Where Career Tech Meets STEM Education
A MiddleWeb Blog
Okay – I’ll admit to thinking of CTE as a mostly high school curriculum. Then I typed middle school career and technical education into a search engine and got an eye-popping number of hits. A couple of hours of mouse clicks later I’m convinced that this program can play an integral role in advancing STEM goals.
What is CTE?
We usually think of these courses as the skilled trades – welders, assemblers, machinists, electricians, and so on. These skilled trades are a significant part of our economy but are among the hardest jobs to fill in the United States in 2015.
Today’s CTE offerings may include a much wider variety of career-oriented subjects, including health care occupations, agriculture, architecture, construction, audio-video technology and communications, and information technology (IT), to name a few.
One reader commented on my 1/20 blog about defining STEM: Technology education . . . focuses on the integration of scientific knowledge, technological processes, design, engineering, and problem-solving for the creation of useful products. The Association for Career & Technical Education describes CTE as cutting-edge, rigorous, and relevant . . . education that prepares youth and adults for a wide range of high-wage, high-skill, and high-demand careers.
Sounds a lot like STEM to me. Here are some connections I unearthed between CTE programs and STEM projects. You CTE experts out there – do you agree?
1. CTE addresses many of the same soft skills and mindsets that STEM addresses. Currently, industry is facing a scarcity of workers who are skilled not only in the latest emerging technologies, but in soft skills. Companies want workers with hands-on competencies, the ability to learn new skills, a mindset of continuous learning, and an aptitude for innovation. CTE focuses on building those skills, along with a strong emphasis on design – the heart of the STEM world.
2. CTE encourages a comfort level with technology. Imagine a student who’s used to sitting alone at a desk doing paperwork. Now imagine putting that student on a team of STEM students charged with solving a problem by brainstorming, creating, and building prototypes to solve the problem. You just may have a student who’s out of his or her comfort zone at first.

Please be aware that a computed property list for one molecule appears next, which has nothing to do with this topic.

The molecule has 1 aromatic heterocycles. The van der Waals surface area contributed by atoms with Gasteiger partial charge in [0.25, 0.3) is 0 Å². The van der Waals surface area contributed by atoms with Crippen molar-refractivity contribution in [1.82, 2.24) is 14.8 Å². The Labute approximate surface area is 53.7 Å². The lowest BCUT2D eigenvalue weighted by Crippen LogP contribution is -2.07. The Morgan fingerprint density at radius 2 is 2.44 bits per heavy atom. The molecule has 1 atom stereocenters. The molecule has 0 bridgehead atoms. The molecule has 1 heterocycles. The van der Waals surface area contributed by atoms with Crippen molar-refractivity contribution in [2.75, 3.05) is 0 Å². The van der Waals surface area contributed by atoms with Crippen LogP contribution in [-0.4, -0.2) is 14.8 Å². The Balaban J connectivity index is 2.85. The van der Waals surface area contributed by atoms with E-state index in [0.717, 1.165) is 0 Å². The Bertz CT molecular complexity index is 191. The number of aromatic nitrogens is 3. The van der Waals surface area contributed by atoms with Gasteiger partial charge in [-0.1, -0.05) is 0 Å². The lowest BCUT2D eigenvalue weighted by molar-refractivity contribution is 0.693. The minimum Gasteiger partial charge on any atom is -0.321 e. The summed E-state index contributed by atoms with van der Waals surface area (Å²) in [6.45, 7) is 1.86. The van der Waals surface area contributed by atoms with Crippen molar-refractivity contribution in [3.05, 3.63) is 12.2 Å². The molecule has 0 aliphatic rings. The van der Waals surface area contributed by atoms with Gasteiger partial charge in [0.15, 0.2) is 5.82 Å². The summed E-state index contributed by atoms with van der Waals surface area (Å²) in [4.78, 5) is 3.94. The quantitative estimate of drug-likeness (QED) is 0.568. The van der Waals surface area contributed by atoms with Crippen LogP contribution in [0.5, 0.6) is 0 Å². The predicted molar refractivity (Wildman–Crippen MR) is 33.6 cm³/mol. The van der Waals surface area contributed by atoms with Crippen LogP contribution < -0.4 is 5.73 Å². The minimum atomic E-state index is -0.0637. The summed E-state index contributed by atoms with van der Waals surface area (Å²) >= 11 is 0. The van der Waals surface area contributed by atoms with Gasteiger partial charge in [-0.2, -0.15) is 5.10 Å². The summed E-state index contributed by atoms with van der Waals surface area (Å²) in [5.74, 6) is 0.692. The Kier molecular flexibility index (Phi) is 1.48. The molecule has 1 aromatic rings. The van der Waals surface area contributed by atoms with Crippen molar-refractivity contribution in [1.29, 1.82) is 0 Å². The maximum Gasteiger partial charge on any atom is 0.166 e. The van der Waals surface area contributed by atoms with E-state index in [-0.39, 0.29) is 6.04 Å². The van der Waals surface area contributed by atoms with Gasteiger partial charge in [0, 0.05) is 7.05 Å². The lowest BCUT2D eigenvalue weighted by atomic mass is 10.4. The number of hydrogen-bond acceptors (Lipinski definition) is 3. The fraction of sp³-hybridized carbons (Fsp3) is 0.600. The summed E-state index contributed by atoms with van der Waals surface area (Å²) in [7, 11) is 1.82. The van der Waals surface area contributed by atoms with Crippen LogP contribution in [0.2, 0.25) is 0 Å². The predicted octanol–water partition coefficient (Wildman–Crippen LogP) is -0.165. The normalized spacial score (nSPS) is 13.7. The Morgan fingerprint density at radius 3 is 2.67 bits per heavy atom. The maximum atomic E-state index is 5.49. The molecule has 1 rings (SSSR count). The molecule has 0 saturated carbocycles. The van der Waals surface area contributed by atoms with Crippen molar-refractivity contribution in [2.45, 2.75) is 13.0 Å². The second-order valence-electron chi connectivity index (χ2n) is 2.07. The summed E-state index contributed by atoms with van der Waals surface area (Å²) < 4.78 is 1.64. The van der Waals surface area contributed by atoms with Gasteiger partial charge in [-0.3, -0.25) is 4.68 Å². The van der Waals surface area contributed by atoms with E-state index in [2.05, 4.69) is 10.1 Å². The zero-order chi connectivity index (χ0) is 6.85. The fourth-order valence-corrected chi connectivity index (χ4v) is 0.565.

A CTE student comes technology-ready. These students are comfortable handling materials and creating prototypes and solutions. One thing I find intriguing: CTE encompasses a wide range of technology and may include graphic design, bringing a strong tie to the arts. One article suggests that solution designers need more creative talent and ideation, and recommends adding artists and science fiction writers to the mix of folk who work together to design engaging solutions. (Perhaps, in the case of middle schoolers, science fiction readers.)
3. CTE offers a hands-on instructional approach. According to this article from ACTE Issue Brief, CTE programs use the same student-engaged instructional approaches as STEM. The teacher plays the role of a facilitator or guide, equipped with the knowledge and skills to help students advance. CTE courses integrate STEM content and can help students become more STEM literate. (This increases the chances that students will consider STEM-related careers.)
4. CTE builds strong, intentional connections to science and math. The same ACTE Issue Brief asserts that CTE has long been a leader in integrating high-level academics and technology. In CTE classes students apply math and science concepts to authentic situations and learn that these subjects have value in solving interesting real-world problems. This builds relevance and connections among subjects – a prime goal of STEM.
5. CTE actively pursues diverse groups of students to participate in STEM careers. STEM programs focus on attracting diverse groups of students from different races, ethnicities, socioeconomic levels, and genders. CTE courses play a significant role in growing the diversity in the STEM workforce by attracting students from underrepresented populations to choose STEM coursework and enter STEM career fields. For both CTE and STEM programs, making the program inclusive of all students is an intentional, strategic goal.
6. CTE may begin in middle school. Middle school courses provide students the opportunity to explore career and technical education. By getting a taste of what CTE has to offer at the middle level, students can make more appropriate choices in their high school course selections. STEM middle school courses have long had as their goal getting more students to select high level math and science courses in high school, along with engineering where offered.
Check out the kinds of CTE courses some middle schools offer. These include:
- Computer Skills and Applications
- Exploring Career Decisions
- Exploring Business, Marketing, and Entrepreneurship
- Technology Design and Innovation
- Technological Systems
- Exploring Agriculture Science
- Exploring Biotechnology in Agriculture
► In the Sioux Falls School District in Iowa, all sixth and seventh grade students enroll in a one-quarter CTE class to explore how career and technical education skills connect school and education to life-long learning and work. The middle school CTE classes integrate and support STEM skills. Eighth graders have the option to enroll in a CTE class.
► In a recent joint op-ed article in the Oregonian, Jim Piro (industry leader) and John Mohlis (labor leader) state their concerns about the lack of hands-on, applied learning experiences needed for 21st Century economy. They make a case for CTE-STEM education to prepare students to step into the career pathways.
Is Career Technical Education (CTE) the “T” in STEM?
I’d love to hear what you think!
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